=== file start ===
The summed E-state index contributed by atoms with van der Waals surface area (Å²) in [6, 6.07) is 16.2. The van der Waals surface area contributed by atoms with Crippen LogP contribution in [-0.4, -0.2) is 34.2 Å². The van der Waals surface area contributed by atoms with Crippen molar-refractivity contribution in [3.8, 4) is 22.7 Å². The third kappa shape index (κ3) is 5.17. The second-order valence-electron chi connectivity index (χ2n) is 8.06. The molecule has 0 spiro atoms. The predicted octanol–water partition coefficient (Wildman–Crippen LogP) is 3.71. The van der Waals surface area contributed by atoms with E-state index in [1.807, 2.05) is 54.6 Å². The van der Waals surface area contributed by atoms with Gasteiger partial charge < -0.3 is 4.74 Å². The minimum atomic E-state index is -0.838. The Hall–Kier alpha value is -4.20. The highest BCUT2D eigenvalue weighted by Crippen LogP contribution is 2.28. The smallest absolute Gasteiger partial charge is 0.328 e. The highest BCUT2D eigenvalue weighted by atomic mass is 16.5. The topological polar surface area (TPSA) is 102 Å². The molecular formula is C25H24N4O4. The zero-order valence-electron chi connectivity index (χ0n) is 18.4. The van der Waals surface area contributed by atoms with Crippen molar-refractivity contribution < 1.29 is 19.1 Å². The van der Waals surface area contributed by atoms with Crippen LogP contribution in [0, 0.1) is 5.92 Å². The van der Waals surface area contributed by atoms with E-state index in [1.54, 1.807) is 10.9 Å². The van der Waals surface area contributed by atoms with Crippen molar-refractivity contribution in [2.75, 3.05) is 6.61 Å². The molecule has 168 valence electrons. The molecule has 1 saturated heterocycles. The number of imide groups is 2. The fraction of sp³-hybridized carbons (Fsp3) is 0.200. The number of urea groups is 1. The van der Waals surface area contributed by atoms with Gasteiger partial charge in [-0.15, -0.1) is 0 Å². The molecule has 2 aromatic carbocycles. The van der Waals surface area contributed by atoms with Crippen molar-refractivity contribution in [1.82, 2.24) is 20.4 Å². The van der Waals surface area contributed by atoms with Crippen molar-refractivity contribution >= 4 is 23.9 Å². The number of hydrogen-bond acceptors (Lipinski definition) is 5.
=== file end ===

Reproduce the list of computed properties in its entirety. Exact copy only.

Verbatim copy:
The summed E-state index contributed by atoms with van der Waals surface area (Å²) in [6, 6.07) is 16.2. The van der Waals surface area contributed by atoms with Crippen LogP contribution in [-0.4, -0.2) is 34.2 Å². The van der Waals surface area contributed by atoms with Crippen molar-refractivity contribution in [3.8, 4) is 22.7 Å². The third kappa shape index (κ3) is 5.17. The second-order valence-electron chi connectivity index (χ2n) is 8.06. The molecule has 0 spiro atoms. The predicted octanol–water partition coefficient (Wildman–Crippen LogP) is 3.71. The van der Waals surface area contributed by atoms with E-state index in [1.807, 2.05) is 54.6 Å². The van der Waals surface area contributed by atoms with Gasteiger partial charge < -0.3 is 4.74 Å². The minimum atomic E-state index is -0.838. The Hall–Kier alpha value is -4.20. The highest BCUT2D eigenvalue weighted by Crippen LogP contribution is 2.28. The smallest absolute Gasteiger partial charge is 0.328 e. The highest BCUT2D eigenvalue weighted by atomic mass is 16.5. The topological polar surface area (TPSA) is 102 Å². The molecular formula is C25H24N4O4. The zero-order valence-electron chi connectivity index (χ0n) is 18.4. The van der Waals surface area contributed by atoms with Crippen molar-refractivity contribution < 1.29 is 19.1 Å². The van der Waals surface area contributed by atoms with Crippen LogP contribution in [0, 0.1) is 5.92 Å². The van der Waals surface area contributed by atoms with E-state index in [1.54, 1.807) is 10.9 Å². The van der Waals surface area contributed by atoms with Crippen molar-refractivity contribution in [2.75, 3.05) is 6.61 Å². The molecule has 168 valence electrons. The molecule has 1 saturated heterocycles. The number of imide groups is 2. The fraction of sp³-hybridized carbons (Fsp3) is 0.200. The number of urea groups is 1. The van der Waals surface area contributed by atoms with Gasteiger partial charge in [-0.15, -0.1) is 0 Å². The molecule has 2 aromatic carbocycles. The van der Waals surface area contributed by atoms with Crippen molar-refractivity contribution in [1.82, 2.24) is 20.4 Å². The van der Waals surface area contributed by atoms with Crippen molar-refractivity contribution >= 4 is 23.9 Å². The number of hydrogen-bond acceptors (Lipinski definition) is 5.